No matter what, Trump will continue to have at least a tangential role in Mugrabi family matters—Tico is said to be one of the few people who will deal art to the onetime on-the-scene Ivanka and Jared. (Plus, majordomo Jose Mugabi still lives in Trump Tower.)
(Speaking of papas, Jay Jordan—who has given over $100,000 to Republicans in his lifetime but nothing since Trump declared his candidacy in 2015—recently sold his place in Chicago for $19 million and bought a $12 million place on Tangier Avenue in Palm Beach, a 15-minute drive to Mar-A-Lago. In 2017, Jay Jordan flipped a Kerry James Marshall—who does not like seeing his work resold!—that he bought for $750,000 at an MCA Chicago fundraiser, netting $5.04 million.)
Tico and Colby did not respond to a request for comment.
HIP HOP MOM ROLLING STONES AT SOTHEBY’S
Legendary collector Hester Diamond died last February at the age of 91. When her trove of Old Masters goes on the block next week, the collection could bring in as much as $30 million, with a Bernini estimated to sell for $12 million. And there’s one added bonus: Diamond was the mother of Michael Diamond, also known as Mike D of the Beastie Boys. Through some kind of wild osmosis, growing up with works by the Flemish woodcut artist Pieter Coecke van Aelst the Elder could have inspired lyrics such as: “I’m Mike D and I get respect, your cash and your jewelry is what I expect.”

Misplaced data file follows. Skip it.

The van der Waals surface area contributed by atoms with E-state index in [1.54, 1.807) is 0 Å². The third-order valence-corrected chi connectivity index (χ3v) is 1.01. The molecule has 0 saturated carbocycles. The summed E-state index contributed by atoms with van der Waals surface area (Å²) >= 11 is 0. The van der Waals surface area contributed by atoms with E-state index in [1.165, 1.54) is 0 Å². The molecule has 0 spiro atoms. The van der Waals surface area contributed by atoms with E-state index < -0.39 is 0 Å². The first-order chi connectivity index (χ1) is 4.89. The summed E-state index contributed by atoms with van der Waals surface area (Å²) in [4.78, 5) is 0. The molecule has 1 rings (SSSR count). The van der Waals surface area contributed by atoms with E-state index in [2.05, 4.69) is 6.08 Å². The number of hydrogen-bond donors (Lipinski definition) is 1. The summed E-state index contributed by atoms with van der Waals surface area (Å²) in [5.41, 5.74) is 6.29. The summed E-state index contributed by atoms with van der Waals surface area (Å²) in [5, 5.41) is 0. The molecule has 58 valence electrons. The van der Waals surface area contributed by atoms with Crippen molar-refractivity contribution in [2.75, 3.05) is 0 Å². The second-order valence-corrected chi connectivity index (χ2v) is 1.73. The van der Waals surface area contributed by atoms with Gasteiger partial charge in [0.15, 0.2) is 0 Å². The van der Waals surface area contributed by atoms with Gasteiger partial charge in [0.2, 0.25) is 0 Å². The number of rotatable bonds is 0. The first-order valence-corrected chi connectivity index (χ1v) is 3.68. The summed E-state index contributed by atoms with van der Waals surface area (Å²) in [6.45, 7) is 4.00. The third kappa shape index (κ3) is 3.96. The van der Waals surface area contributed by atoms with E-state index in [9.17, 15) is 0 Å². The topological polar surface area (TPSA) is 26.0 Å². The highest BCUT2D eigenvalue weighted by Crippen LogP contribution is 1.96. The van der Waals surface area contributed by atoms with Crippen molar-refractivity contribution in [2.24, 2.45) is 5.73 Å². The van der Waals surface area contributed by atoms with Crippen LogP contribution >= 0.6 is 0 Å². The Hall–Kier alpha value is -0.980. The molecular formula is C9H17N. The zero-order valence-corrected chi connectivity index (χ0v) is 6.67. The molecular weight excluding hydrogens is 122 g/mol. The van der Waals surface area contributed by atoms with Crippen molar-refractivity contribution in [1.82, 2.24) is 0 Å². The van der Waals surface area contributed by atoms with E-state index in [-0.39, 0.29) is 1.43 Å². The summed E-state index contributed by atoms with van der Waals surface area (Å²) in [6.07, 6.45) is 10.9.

And while the Old Masters are definitely pricey, part two of the sale has a slew of low-cost lots that could be intriguing even to the Beastie Boys fans who aren’t insiders plugged in like their name is Eddie Harris, or so rich they’re eating crazy cheese like you would think they’re from Paris.
For instance, there are bundles of books owned by the Diamond family estimated in the very low three figures—a few titles about the Italian artist Pietro Perugino could set you back as little as $150. Fancy a box of Diamond’s books on contemporary artists such as Bill Viola, Barry X Ball, and Laurie Simmons? It’s estimated at only $300.
But most exciting are the rocks. Hester Diamond collected rocks, lots of rocks, and not the kind of gems Mike D was trying to steal in “Paul Revere.” Many are just pretty-looking regular old stones—apophyllites, pyrites, danburites, stilbites, all the cool rocks basically—and they also have estimates for the not-so-ridiculous price of $150. There’s no reserve. Bidding starts January 22.
A great number of Mets fans knew that last week’s clue was a picture of new ballclub owner Steve Cohen’s glorious Takashi Murakami painting (2014), first shown at Gagosian’s 24th Street space in Chelsea. There were more than 10 responders with the correct answer, but in the spirit of good juju for Amazin’s, we’re breaking the rules just this once and listing everyone who sent in the full correct answer. If we win the pennant, you know who to thank.